In the case of the modified example of embodiment of the valve 2 shown in FIG. 5, only the region of the valve head 7 with the stem 11 attached thereto is illustrated. The valve head comprises, on the side away from the stem or from the spring (not shown), guide surfaces 23 which are made in a convexly curved form and have approximately the shape of a cowl. Turbulences in the region of the seating surface 6 of the valve 2 are thus avoided. To achieve a largely laminar flow, not only are guide surfaces 23 provided in the region of the supply side but the region 24 immediately adjacent to the valve seating 6 is shaped, following on from the valve head, with a continuously decreasing diameter, so that, starting from the valve seating 6, a smooth and continuous surface is formed in order to achieve a substantially laminar flow. Furthermore, in the embodiment shown in FIG. 5, there is indicated a leakage-gas hole 25 whose size is adjusted to comply with the relevant safety regulations. Alternatively or in addition to this leakage-gas hole, the valve seating surface can be pressable in a non-gastight manner to the seating surface 9 (not shown in detail) of the valve seating.
FIG. 6 shows a progressive spring characteristic for a spring for acting on the disc valve. In the event of a pressure drop, the valve head 7, when there is a spring tension F1, travels a longer distance S1, causing the throughflow cross section in the region of the valve head or the valve seating to be quickly reduced, thus bringing about a more rapid rise in the differential-pressure closing force and hence, altogether, making possible a faster and more reliable response of the safety closing device. At the same time a valve subject to the action of a spring which has such a spring characteristic is held in a stable position in the operating state.
The safety closing device comprising the valve can be fitted into the pipes in question by means of a threaded connection, a flange connection or welded joints, and welded joints can also be provided when polyethylene pipes are used.
In FIGS. 7 and 8 the reference 1 again indicates the pipe section or the tubular housing for the safety closing device. For supporting the disc valve, which is illustrated in even greater detail in FIG. 9, there are again provided in this embodiment sliding bearings 3 and 4, which, as can be seen particularly from the view in FIG. 8, are held via ribs or struts 26 running substantially in the radial direction. Owing to the substantially radial struts 26 the formation of a laminar flow in the region of the safety closing device is promoted. In the example of embodiment shown in FIGS. 7 to 10, which is used especially in low-pressure pipes, i.e. at pressures not exceeding 1 bar, generatrices of the region 9 of the valve seating enclose, with a line parallel to the axis 27 of the valve stem and of the tubular section 1, an angle α, which is around 45°. In addition to the conical form of the valve seating 9, the construction following the valve seating on the side away from the gas supply 20 is such that the cross-section area of the throughflow cross section in the region adjacent to the valve seating 9 constantly increases again, with the generatrices 28 of the substantially conical region enclosing with a line parallel to the axis 27, an angle β which, in the example of embodiment shown, is about 5°. Owing to the continuous increase in the cross-section areas adjacent to the valve seating, the pressure loss caused in the region of the valve seating is again counterbalanced to the greater possible extent, so that the pressure difference between the gas supply side 20 and the consumer side 14 becomes negligible. In conjunction with the substantially radial struts 26, this measure, too, promotes the formation of a laminar flow on the consumer side 14 with the greatest possible avoidance of turbulence. If struts 26 are used to support the sliding bearings 3 and 4, the annular discs 8 and 10 shown in FIG. 1, which support the sliding bearings 3 and 4, can be dispensed with.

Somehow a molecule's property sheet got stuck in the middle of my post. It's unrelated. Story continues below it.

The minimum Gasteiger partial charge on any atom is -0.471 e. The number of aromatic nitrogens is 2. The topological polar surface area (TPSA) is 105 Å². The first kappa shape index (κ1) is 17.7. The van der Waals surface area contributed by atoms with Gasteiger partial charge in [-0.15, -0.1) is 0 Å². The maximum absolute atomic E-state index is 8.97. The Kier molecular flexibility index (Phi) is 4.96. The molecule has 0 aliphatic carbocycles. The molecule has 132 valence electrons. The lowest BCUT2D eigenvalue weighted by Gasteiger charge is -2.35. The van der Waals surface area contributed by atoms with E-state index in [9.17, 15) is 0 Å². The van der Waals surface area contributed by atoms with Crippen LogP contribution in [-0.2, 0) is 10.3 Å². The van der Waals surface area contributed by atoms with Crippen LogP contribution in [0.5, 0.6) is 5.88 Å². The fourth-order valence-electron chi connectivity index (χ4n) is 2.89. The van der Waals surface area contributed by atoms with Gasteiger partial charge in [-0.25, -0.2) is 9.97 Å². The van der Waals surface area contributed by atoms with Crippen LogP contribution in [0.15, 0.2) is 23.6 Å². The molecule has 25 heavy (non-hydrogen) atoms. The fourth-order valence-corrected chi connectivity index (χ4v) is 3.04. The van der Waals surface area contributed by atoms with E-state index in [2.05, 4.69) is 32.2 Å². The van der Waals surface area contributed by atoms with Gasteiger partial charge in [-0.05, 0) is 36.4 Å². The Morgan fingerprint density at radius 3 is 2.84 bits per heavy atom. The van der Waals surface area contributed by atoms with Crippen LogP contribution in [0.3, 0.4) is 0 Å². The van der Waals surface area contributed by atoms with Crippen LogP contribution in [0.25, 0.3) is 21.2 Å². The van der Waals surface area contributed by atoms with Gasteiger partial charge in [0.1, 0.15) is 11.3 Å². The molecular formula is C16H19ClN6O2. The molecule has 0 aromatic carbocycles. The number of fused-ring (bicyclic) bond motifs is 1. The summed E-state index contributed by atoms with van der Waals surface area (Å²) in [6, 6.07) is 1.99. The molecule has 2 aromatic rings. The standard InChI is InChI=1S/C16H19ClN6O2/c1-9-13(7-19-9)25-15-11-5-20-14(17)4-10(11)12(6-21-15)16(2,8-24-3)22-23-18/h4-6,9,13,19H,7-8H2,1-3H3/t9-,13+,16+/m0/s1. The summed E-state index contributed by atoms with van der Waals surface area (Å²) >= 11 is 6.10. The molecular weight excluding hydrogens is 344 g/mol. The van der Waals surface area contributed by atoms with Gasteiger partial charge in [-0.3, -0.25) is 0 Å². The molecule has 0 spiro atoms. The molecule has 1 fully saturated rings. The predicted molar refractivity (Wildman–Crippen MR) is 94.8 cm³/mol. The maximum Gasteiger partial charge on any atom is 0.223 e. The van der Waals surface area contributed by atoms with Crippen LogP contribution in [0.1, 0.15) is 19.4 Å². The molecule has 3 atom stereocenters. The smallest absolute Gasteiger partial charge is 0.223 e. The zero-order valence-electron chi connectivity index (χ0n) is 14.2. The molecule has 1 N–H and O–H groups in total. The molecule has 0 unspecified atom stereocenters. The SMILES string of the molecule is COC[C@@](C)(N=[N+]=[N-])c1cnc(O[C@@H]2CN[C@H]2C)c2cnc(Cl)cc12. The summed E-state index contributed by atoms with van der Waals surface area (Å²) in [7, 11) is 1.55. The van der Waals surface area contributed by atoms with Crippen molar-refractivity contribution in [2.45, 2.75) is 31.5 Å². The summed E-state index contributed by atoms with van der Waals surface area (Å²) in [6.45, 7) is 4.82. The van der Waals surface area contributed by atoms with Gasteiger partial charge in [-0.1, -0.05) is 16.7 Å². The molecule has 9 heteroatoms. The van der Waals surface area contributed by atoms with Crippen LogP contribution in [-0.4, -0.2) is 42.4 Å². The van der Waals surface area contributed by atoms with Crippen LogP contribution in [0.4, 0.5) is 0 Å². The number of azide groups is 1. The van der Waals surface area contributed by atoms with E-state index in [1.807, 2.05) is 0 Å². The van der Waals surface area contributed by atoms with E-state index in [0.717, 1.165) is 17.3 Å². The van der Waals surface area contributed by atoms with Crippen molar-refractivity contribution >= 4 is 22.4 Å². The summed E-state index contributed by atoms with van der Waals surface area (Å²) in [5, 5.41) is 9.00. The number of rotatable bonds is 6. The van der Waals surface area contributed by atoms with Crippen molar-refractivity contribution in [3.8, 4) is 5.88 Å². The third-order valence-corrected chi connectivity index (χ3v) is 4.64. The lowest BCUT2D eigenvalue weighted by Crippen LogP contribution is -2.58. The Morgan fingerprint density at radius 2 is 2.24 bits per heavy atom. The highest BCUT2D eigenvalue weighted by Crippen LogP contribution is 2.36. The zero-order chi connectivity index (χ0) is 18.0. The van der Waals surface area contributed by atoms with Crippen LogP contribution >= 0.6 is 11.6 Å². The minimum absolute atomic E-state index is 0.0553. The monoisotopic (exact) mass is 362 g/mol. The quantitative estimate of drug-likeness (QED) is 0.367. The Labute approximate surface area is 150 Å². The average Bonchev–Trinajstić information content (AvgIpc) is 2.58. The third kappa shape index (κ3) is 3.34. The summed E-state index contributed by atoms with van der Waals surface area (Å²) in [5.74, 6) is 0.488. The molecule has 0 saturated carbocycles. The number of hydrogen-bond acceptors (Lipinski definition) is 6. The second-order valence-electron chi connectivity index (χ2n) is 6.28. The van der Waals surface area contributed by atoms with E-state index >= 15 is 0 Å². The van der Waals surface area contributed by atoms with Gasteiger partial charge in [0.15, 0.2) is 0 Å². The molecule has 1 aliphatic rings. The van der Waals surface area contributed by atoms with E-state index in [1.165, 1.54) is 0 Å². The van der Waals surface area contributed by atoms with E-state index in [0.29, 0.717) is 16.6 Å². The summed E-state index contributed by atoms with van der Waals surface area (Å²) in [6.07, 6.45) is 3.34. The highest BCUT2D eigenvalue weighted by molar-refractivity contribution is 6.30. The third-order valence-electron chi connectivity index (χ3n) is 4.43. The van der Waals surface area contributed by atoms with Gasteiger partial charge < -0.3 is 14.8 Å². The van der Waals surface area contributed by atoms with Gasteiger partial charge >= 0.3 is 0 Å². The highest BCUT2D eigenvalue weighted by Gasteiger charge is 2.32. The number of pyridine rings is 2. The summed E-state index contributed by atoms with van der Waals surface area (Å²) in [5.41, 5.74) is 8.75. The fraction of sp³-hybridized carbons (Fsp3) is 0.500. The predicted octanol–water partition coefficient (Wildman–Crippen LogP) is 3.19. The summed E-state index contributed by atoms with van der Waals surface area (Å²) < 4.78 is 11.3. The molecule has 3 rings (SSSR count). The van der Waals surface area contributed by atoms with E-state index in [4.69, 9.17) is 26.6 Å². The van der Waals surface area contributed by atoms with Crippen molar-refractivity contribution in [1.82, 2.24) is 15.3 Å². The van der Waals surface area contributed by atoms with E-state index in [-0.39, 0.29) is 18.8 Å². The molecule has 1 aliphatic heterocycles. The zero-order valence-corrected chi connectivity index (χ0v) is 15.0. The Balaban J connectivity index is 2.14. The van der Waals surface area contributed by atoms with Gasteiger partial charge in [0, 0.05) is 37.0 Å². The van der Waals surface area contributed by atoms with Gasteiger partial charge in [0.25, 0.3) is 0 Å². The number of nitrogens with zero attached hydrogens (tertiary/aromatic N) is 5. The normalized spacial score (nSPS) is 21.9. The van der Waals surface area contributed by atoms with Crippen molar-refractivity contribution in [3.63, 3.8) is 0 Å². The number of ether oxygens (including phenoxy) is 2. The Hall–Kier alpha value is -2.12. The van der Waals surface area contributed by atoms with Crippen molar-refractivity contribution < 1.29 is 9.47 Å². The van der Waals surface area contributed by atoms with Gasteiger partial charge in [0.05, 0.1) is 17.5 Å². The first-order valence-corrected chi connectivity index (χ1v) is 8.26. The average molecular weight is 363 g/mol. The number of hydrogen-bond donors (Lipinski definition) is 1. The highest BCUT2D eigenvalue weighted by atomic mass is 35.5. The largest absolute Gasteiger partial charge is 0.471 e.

The disc valve 2 shown in FIG. 9 again comprises a stepped-in valve stem 11 for securing a spring (not shown), the end of the valve stem 11 facing towards the gas supply side 20 comprising, in the region of interaction with it, ribs 29, on its external circumference, running in the longitudinal direction of said valve stem. The use of ribs 29, especially owing to the recesses or grooves 30 left between them, created the possibility of removing again any particles of solid matter contained in the gas which may have accumulated in the region of the sliding bearing 3, thus preventing the disc valve from becoming stuck in the sliding bearing owing to corrosion.
Instead of the construction with ribs 29 in the region of the sliding bearing, the construction can alternatively be such that the sliding bearing itself is formed by the free front surfaces of the struts 26, said struts being directly supported on the external circumference of the valve stem 11. The valve head 31 of the disc valve 2, similarly to its form as shown in FIG. 1, is made to taper on the side facing towards the gas supply 20.
In the illustration given in FIG. 11, the reference numbers used for the similar embodiment shown in FIG. 7 are retained for the same component parts. In this embodiment, too, the sliding bearings 3 and 4 are supported by struts 26 running in a substantially radial direction. In order to prevent any appreciable pressure loss in the region of the valve 2 the design in this embodiment, too, is such that in the region following the valve seating the cross-section area steadily increases, as is again indicated by the angle β between the axis 27 and the limiting surfaces 28. Furthermore, in the region of the valve seating, the generatrices of the region 9 again enclose, with a line parallel to the axis 27, an angle α which, in the example of embodiment shown, which is to be used especially for medium-pressure pipes, i.e. for pressures between 1 and 4 bar, is about 30°. The disc valve 2, shown in FIG. 12, usable when the example of embodiment shown in FIG. 11 is employed, comprises on the external circumference of the valve stem 11 in the region where this interacts with the sliding bearing 3, again substantially radial ribs 29 and grooves or recesses 30 between them. In this example of embodiment the valve head 31 is stepped-in on the side facing the gas supply 20, as is indicated by 32, in order, for instance, to accommodate an attachable flow guide device.